Bees are in Trouble, Learn How You Can Help in Your Own Backyard
Cities and human population are taking over several environments and habitats that are required by local wildlife. In the case of bees, it doesn’t help that many people simply don’t like bees. They are truly misunderstood insects and most of pollinating of flowers is done by bees. There are a few simple ways you can help bees in your own backyard with food, housing, and avoiding pesticides.
Provide Bee Friendly Flowers with Plenty of Nectar and Pollen
You’ll want to have something in bloom from early spring to late fall so bees will always find nourishment when visiting your garden. A large range of colors, especially blue, violet, white, and yellow will help attract bees. Bee balm, black-eyed Susan, cleome, sunflower, and zinnia are excellent varieties of flowers. They offer more pollen and nectar than highly developed hybrids of the same flower. Other blossoms that bees favor include lavender, rosemary, thyme and other herbs.
Get Sunflower Seeds from the Great Sunflower Project
It’s easy to participate in the Great Sunflower Project. All you need to do is sign up, plant your sunflower, describe your garden, time how long it takes 5 bees to visit your sunflower plant and enter the data online.
You’ll receive 25 seeds per packet of Lemon Queen Sunflower seeds for only $3 to cover shipping and handling.
Chemical pesticides not only kill the pest insects, but the helpful insects like bees too. Try to provide a rich array of native plants to attract beneficial insects like lacewings and lady beetles, which naturally devour aphids, mealybugs, and whiteflies.
Offer Suitable Housing for Local Bees Including Ground Nesting Bees
Obviously you will probably not want to build a honeybee colony, nor your neighbors. However, the marjority of the 4,000 species of native bees are solitary and many homeless bees are single mothers raising their young. They are rarly aggressive as they don’t have a hive to defend.
Ground nesting bees make up about 70% of native bees and all they need is a bare piece of earth in a sunny spot. It can be as small as 1 square foot. Simply leave some ground bare from mulch when tending your garen.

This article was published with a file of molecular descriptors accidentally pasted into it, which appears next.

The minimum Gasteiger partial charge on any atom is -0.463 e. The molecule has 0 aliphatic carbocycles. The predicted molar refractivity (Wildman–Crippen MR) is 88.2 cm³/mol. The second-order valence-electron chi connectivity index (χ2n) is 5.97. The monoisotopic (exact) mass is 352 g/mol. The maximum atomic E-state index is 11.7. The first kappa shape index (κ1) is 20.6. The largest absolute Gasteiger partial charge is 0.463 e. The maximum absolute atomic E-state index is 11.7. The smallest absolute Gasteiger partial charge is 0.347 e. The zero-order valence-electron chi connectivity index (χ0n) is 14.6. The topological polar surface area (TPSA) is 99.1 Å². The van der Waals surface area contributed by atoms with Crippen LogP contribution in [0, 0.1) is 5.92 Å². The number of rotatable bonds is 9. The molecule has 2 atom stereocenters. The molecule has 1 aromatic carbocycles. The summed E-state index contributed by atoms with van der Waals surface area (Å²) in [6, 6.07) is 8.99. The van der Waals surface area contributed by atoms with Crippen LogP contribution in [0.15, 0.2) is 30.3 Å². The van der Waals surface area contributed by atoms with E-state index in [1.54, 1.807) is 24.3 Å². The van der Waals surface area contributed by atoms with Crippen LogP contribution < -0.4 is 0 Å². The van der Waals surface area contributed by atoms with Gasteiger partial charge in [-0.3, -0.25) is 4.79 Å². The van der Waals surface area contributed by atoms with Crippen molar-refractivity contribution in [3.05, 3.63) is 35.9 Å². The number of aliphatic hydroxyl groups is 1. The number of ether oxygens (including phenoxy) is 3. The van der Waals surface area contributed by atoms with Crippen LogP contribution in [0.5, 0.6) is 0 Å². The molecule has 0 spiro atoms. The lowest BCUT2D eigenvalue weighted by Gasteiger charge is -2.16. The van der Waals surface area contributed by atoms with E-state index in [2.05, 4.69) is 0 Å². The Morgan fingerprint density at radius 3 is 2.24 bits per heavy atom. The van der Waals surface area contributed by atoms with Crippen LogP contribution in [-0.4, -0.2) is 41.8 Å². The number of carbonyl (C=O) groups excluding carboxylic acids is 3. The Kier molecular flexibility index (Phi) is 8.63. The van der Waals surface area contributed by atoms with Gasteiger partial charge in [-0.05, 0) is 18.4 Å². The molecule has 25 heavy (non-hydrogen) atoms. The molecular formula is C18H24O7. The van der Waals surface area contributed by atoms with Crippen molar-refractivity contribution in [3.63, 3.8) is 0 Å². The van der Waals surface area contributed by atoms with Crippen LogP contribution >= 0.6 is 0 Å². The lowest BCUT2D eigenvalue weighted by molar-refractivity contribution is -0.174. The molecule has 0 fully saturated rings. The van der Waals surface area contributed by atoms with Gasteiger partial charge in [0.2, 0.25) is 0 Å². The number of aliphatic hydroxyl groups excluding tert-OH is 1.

The other varieties include wood nesters who will find a home in a tree hole or nesting box like the one shown to the left.
Make Your Own Nesting Block for Bees
- You need a piece of wood at least 4 inches deep and 8 inches long. Try to use untreated lumbar. Avoid cedar as it’s toxic to insects.
- Drill a grid of holes varying from 3/32 to 3/8 inch in diameter, spacing them approximately 3/4 inch from each other. Drill deep holes, even going through the wood to maximize nesting depth.
- Attach the block to a backing board and install a slanting roof that extends in front of the block to protect it from the elements. Mount the backing board on a sturdy fence, post, tree, or building in a site where the holes will get only morning sun.
Gaiam offers a beautiful handcrafted bee condo made of reclaimed fir posts. Made in the United States, Gaiam pays its artisans a fair living wage.
Orchard mason bees are found throughout the US and some might live in your neighborhood. You can also purchase bees. They are shipped while dormat. A good source is the Territorial Seed Company. You can also contact your local agricultural cooperative extension service.
Interesting Bee Facts You Might Not Have Known
- The bee is the only insect that produces food eating by humans.
- A honeybee’s wings can move 11,400 times per minute – making the dinstinctive buzzing sound we know so well.
- The average honeybee will only make 1/12 of a teaspoon of honey in its lifetime.
- It takes 556 bee workers to gather 1 pound of honey from about 2 million flowers.
- Worker bees do all the work and are only comprised of females.
- Male honeybees, called drones,
- It is estimated that 1100 honey bee stings are required to be fatal (this is not the case for those allergic).